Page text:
Most soursop, Annona muricata L., in the world is produced in Mexico. Soursop is a tropical fruit with great commercial possibility. Currently, its commercialization in Mexico has restrictions established in national phytosanitary legislation. Some insect species such as Anastrepha that are registered as associated with soursop have not been confirmed. The purpose of this research was to extensively sample fruit in orchards and stockpile centers and use induced infestation in field cages to determine if soursop fruit hosted Anastrepha. Observation was June 2009 through June 2012 in Nayarit, Mexico. A total of 5.23 tons of fruit was sampled (n = 6,712) in commercial orchards and 7.18 tons (n = 8,418) in stockpile centers, a sum total of 12.41 tons of fruit. No soursop fruits with Anastrepha ludens or A. obliqua fly larvae were found. In fields and stockpile centers, we observed fruit infested by Optatus palmaris (Coleptera: Curculionidae) at a density of 0.12 and 0.03 larva per fruit, respectively. We collected fruits infested by Neosilba sp. larvae (Diptera: Lonchaeidae) at 0.0058 larva per fruit, from which 21 adults emerged. From 318 cedar tree fruit (Spondias sp.) collected in the study region, 35 A. obliqua adults emerged, and eight A. ludens and 57 A. obliqua were found in McPhail traps baited with hydrolyzed protein in mango orchards (Mangifera indica) where the research occurred. In McPhail traps in soursop orchards, one A. ludens, four A. obliqua, and three Anastrepha spp. were captured. In the cages, no soursop fruit was infested by A. ludens or A. oblique. From mango fruits used as hosts, five A. obliqua and two A. ludens emerged. Based on the results, we concluded that soursop was not a host for Anastrepha fruit fly. The current phytosanitary measures established in the Mexican Official Norms must be modified to deregulate soursop fruit and allow its free mobilization within the Mexican states with different phytosanitary categories in relation to fruit flies.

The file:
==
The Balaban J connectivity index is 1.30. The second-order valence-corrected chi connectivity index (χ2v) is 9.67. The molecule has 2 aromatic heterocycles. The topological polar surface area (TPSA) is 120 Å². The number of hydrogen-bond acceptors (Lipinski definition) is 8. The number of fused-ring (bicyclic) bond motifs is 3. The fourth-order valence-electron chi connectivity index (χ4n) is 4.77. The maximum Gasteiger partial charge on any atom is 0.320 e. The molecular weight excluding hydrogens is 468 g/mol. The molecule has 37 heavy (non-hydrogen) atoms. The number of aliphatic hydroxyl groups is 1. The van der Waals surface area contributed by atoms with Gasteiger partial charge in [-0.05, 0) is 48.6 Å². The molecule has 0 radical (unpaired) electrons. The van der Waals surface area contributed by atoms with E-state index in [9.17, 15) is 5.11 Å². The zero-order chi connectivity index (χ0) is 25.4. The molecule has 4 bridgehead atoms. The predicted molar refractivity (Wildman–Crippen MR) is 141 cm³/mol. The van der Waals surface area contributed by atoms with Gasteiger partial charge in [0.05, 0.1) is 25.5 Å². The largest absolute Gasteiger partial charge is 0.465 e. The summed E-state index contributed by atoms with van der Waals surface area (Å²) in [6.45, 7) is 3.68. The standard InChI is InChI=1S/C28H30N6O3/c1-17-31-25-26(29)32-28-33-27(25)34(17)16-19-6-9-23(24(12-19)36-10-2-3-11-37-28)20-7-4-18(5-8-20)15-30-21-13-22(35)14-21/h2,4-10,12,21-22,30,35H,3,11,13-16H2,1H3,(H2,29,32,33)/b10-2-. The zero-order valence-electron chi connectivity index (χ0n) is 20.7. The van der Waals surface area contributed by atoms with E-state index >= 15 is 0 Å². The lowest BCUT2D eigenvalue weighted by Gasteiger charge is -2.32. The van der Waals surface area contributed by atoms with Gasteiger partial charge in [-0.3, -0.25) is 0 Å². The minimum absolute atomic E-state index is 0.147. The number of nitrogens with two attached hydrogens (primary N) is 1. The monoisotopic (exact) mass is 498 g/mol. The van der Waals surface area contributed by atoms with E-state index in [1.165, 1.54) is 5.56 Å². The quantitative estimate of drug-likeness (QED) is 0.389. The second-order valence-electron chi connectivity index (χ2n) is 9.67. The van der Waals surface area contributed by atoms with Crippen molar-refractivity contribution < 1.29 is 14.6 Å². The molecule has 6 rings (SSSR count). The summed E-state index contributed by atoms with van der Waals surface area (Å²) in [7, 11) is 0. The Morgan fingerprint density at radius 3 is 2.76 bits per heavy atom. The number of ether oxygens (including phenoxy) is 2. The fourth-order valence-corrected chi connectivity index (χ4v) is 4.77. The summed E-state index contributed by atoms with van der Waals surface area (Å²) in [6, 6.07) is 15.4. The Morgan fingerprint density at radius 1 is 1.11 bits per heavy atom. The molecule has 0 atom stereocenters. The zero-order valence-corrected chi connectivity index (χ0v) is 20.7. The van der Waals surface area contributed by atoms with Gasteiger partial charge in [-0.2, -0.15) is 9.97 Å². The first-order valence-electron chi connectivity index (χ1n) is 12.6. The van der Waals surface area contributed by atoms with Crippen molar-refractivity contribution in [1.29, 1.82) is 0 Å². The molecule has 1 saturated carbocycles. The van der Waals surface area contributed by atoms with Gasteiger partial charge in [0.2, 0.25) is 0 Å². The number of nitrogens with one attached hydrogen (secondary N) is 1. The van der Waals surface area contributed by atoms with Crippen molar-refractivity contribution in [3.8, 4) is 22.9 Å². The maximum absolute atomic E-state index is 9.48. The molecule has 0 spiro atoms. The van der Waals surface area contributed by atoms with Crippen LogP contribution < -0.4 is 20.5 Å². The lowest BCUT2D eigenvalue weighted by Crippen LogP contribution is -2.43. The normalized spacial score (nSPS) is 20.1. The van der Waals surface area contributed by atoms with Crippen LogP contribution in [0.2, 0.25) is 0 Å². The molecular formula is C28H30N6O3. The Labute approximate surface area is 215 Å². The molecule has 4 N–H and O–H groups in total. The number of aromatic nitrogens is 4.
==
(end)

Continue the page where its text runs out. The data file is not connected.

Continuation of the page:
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Vol. 38 • No. 1